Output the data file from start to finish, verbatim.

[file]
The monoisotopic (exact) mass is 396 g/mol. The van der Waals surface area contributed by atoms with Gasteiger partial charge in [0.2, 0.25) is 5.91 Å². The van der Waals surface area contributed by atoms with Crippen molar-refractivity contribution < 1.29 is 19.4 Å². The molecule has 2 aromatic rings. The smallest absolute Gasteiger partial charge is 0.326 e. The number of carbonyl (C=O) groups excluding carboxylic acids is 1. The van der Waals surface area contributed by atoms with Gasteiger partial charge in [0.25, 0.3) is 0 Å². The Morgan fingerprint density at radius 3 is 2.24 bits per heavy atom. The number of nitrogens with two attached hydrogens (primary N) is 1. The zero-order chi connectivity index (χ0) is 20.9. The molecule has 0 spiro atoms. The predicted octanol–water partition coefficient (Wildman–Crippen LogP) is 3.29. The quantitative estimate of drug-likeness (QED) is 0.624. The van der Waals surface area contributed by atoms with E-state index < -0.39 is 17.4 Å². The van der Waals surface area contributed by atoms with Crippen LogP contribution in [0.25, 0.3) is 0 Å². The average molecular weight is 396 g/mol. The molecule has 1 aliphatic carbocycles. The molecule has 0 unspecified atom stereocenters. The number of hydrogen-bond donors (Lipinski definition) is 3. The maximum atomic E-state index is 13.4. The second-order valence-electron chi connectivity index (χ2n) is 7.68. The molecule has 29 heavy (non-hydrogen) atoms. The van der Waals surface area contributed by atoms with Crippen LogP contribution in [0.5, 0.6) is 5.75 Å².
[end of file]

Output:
The monoisotopic (exact) mass is 396 g/mol. The van der Waals surface area contributed by atoms with Gasteiger partial charge in [0.2, 0.25) is 5.91 Å². The van der Waals surface area contributed by atoms with Crippen molar-refractivity contribution < 1.29 is 19.4 Å². The molecule has 2 aromatic rings. The smallest absolute Gasteiger partial charge is 0.326 e. The number of carbonyl (C=O) groups excluding carboxylic acids is 1. The van der Waals surface area contributed by atoms with Gasteiger partial charge in [0.25, 0.3) is 0 Å². The Morgan fingerprint density at radius 3 is 2.24 bits per heavy atom. The number of nitrogens with two attached hydrogens (primary N) is 1. The zero-order chi connectivity index (χ0) is 20.9. The molecule has 0 spiro atoms. The predicted octanol–water partition coefficient (Wildman–Crippen LogP) is 3.29. The quantitative estimate of drug-likeness (QED) is 0.624. The van der Waals surface area contributed by atoms with E-state index < -0.39 is 17.4 Å². The van der Waals surface area contributed by atoms with Crippen LogP contribution in [0.25, 0.3) is 0 Å². The average molecular weight is 396 g/mol. The molecule has 1 aliphatic carbocycles. The molecule has 0 unspecified atom stereocenters. The number of hydrogen-bond donors (Lipinski definition) is 3. The maximum atomic E-state index is 13.4. The second-order valence-electron chi connectivity index (χ2n) is 7.68. The molecule has 29 heavy (non-hydrogen) atoms. The van der Waals surface area contributed by atoms with Crippen LogP contribution in [0.5, 0.6) is 5.75 Å².